centre 56

A beacon of hope in Liverpool – 50 years of Centre 56

An old photograph of children getting onto a mini bus for a day trip - approx 1975

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For half a century, Centre 56 has been a place of safety and hope in Kirkdale, Liverpool. Our remarkable charity has been a lifeline for families who have faced the harrowing realities of domestic abuse and crisis situations.

In this post, we look back on the 50-year journey of Centre 56, highlighting our unique approach to supporting families, and the profound impact it has had on children’s lives.

Early years

The 1970s laid the groundwork for a more compassionate and proactive approach to tackling domestic abuse.

As an issue that was often seen as a ‘private matter,’ little to no support was available for women looking to leave abusive relationships.

It was only right that a resistance led by a number of brave women, would start to form. The first women’s shelters were set up around London in the early 1970s, providing a means of escape from abuse for many women.

Centre 56 was established as part of this movement, by two Liverpool doctors willing to stand up for change. Dr Basil Levy and Dr Cyril Taylor founded Centre 56 in 1973, making it the first women’s refuge outside of London.

They had become increasingly concerned about the injuries sustained by women at the hands of their partners, and worse still, the effect it was having on the children, who were witnessing the violent arguments and attacks.

An old photography of children dressed as pirates in Centre 56's refuge

Ahead of their time

Their approach to supporting families was nothing short of pioneering. When we were founded, awareness and understanding of the impact of domestic abuse on children was limited. However, Levy and Taylor had already identified the need for comprehensive, child-centred support, and forged a path that was way ahead of its time.

Research has consistently shown that children exposed to domestic abuse are more likely to develop emotional and behavioural problems, struggle academically, and face a higher risk of entering abusive relationships themselves. Centre 56 recognised this long before it became a widely acknowledged issue and set out to break this cycle of suffering.

A child-centric approach to support

Over the years, the offer of the charity grew, and in 2004, their specialist creche became Ofsted-registered (previously the QA).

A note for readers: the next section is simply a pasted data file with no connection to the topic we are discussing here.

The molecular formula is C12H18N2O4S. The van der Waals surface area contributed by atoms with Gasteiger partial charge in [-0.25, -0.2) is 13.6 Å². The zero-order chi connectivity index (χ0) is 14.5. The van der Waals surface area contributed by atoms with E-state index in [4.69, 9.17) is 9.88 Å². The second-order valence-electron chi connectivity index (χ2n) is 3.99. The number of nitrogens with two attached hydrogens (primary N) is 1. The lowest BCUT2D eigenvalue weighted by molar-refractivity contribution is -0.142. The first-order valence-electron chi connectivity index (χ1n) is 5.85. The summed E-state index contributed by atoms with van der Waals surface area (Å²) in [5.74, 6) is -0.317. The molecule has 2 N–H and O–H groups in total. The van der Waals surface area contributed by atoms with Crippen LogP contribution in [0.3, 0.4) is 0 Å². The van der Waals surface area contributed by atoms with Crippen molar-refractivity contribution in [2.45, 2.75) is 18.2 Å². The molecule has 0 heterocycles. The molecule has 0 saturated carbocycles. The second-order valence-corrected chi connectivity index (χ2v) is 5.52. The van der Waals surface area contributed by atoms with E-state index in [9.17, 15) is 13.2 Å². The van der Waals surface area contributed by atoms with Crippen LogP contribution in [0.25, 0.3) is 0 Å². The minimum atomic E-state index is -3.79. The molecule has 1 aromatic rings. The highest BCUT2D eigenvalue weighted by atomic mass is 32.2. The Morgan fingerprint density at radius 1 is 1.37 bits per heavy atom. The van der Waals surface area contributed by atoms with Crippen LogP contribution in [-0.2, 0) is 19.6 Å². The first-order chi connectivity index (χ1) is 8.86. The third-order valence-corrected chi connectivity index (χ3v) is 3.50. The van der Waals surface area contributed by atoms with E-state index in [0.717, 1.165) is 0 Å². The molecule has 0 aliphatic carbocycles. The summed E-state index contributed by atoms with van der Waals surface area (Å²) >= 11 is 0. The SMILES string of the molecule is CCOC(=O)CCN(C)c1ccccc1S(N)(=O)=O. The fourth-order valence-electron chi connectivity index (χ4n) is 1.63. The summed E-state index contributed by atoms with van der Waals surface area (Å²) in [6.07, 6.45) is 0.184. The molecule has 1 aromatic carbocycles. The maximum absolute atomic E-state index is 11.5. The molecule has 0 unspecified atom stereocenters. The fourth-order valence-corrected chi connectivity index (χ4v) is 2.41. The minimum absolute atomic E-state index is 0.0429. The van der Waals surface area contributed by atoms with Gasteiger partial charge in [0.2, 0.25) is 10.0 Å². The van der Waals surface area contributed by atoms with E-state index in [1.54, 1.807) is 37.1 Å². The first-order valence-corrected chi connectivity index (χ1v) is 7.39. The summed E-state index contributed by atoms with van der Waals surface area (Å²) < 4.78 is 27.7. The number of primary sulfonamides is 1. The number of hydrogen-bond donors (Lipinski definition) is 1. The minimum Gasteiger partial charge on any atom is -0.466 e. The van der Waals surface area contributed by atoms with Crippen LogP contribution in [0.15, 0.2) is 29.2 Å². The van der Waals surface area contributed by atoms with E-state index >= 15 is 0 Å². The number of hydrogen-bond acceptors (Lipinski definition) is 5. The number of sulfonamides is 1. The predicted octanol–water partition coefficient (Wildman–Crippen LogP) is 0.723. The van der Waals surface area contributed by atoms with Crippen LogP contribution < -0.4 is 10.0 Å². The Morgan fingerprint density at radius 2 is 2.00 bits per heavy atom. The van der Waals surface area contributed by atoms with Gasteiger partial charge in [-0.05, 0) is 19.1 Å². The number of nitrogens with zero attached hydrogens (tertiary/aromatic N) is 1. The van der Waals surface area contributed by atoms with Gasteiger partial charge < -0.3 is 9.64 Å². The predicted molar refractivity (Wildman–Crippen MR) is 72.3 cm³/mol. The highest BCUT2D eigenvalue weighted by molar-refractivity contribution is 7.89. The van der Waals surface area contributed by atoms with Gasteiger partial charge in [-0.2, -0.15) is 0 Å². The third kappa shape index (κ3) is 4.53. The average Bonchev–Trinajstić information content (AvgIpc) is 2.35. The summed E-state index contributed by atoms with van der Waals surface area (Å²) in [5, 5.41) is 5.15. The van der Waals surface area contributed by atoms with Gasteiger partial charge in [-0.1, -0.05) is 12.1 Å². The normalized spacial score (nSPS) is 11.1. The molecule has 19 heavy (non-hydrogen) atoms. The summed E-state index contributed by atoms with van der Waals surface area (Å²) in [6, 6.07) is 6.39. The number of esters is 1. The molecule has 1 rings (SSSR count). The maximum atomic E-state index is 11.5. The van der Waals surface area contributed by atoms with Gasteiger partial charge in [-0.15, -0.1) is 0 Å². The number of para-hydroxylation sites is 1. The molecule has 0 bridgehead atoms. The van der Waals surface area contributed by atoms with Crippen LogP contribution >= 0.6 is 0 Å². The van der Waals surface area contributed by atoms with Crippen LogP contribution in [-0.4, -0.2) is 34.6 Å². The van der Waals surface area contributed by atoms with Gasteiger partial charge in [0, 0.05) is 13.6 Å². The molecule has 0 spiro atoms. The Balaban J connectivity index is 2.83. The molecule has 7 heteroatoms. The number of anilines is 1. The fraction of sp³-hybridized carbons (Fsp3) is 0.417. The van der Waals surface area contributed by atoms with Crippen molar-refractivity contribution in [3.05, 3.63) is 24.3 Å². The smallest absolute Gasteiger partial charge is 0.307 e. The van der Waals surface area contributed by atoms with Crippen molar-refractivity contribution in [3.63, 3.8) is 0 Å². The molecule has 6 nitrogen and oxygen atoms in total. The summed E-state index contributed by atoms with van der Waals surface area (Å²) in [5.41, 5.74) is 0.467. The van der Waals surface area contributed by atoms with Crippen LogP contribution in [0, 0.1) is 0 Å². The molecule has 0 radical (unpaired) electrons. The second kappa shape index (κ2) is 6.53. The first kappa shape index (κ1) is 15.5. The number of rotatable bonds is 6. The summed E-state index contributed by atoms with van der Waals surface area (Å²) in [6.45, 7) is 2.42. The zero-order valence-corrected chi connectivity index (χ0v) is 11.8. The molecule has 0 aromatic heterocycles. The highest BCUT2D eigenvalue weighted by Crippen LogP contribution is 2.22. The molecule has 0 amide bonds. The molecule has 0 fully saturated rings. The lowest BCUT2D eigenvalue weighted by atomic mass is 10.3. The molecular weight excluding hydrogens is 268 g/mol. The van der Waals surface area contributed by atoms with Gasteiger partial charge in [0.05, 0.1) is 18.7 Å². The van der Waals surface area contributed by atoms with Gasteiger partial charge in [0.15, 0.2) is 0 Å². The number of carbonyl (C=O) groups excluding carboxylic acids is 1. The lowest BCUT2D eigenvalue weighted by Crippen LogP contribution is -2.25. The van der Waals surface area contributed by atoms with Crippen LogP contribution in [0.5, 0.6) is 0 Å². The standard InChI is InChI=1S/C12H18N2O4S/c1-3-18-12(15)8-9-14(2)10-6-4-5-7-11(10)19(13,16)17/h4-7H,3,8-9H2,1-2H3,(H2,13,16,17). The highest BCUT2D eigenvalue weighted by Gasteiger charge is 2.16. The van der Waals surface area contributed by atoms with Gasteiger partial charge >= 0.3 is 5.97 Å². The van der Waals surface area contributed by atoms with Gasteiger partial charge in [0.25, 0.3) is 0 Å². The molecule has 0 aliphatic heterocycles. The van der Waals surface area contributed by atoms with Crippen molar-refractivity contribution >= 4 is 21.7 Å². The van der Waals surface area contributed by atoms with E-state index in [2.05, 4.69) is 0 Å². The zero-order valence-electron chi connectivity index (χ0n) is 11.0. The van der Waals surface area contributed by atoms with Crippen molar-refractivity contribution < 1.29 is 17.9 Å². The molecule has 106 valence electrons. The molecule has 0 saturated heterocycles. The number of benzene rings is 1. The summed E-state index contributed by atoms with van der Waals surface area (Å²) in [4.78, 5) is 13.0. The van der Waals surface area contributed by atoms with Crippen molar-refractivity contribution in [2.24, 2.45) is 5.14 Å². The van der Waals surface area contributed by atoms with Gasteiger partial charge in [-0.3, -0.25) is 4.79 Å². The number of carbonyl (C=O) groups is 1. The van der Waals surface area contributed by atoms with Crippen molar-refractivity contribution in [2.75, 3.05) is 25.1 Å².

Today, childcare is the core offer of the charity.

Children who have witnessed abuse face different challenges as they develop. The specialist practitioners at Centre 56 are primed to give them the extra support they need to develop their confidence and self-esteem, improve their mental health and wellbeing and learn how to regulate their emotions and behaviours. It’s a nurturing, safe space for children to rebuild their trust in the world.

We aim to help the children we care for break free from the cycle of abuse. They grow up with a strong sense of self-worth and the belief that they deserve love and respect. This, in turn, influences their choices in adulthood, creating a ripple effect of positivity in their families and communities.

A canvas reading 'Big dreams for little one's' decorated with children's hand prints

Support for families in crisis

While our priority will always be the child, care extends to the whole family. Using our community networks, we connect parents and carers to vital support services, empowering them to break free from the cycle of abuse and build a brighter future for their children.

The Rainbow Room at the nursery is always fully stocked with children’s clothes of varying sizes, toiletries, and sanitary items. The pantry shelves are always stocked with store cupboard staples for families to take what they need. It is a place where parents don’t have to worry about judgement if they ask for help.

“Just imagine, a single mum with no income, one child, and one on the way, on the verge of losing our home. There were days I wouldn’t eat until my son came back from school so we would have enough. I wouldn’t turn on the heating until my son came home so there would be enough electricity for a shower.

As soon as Centre 56 heard about my situation, my life changed. Every week, I had food on the table. Every week, I had gas and electricity in the house.” – [2020]

A mother and child in the nursery garden

The next 50 years

A lot has changed in 50 years, but sadly not enough. Still, people are finding themselves trapped in abusive relationships, unsure of how to leave.

One in four women will be affected by domestic abuse in their lifetime, and two women a week are killed by their partner or ex-partner in England and Wales. In Merseyside, the situation could be worsening, recording the highest amount of domestic-abuse related crimes since 2015 in 2022.

Despite 50 years of service, our work is far from over.

There are still countless families in crisis who need help, and together, we can ensure that Centre 56 remains a beacon of hope for the next 50 years and beyond.


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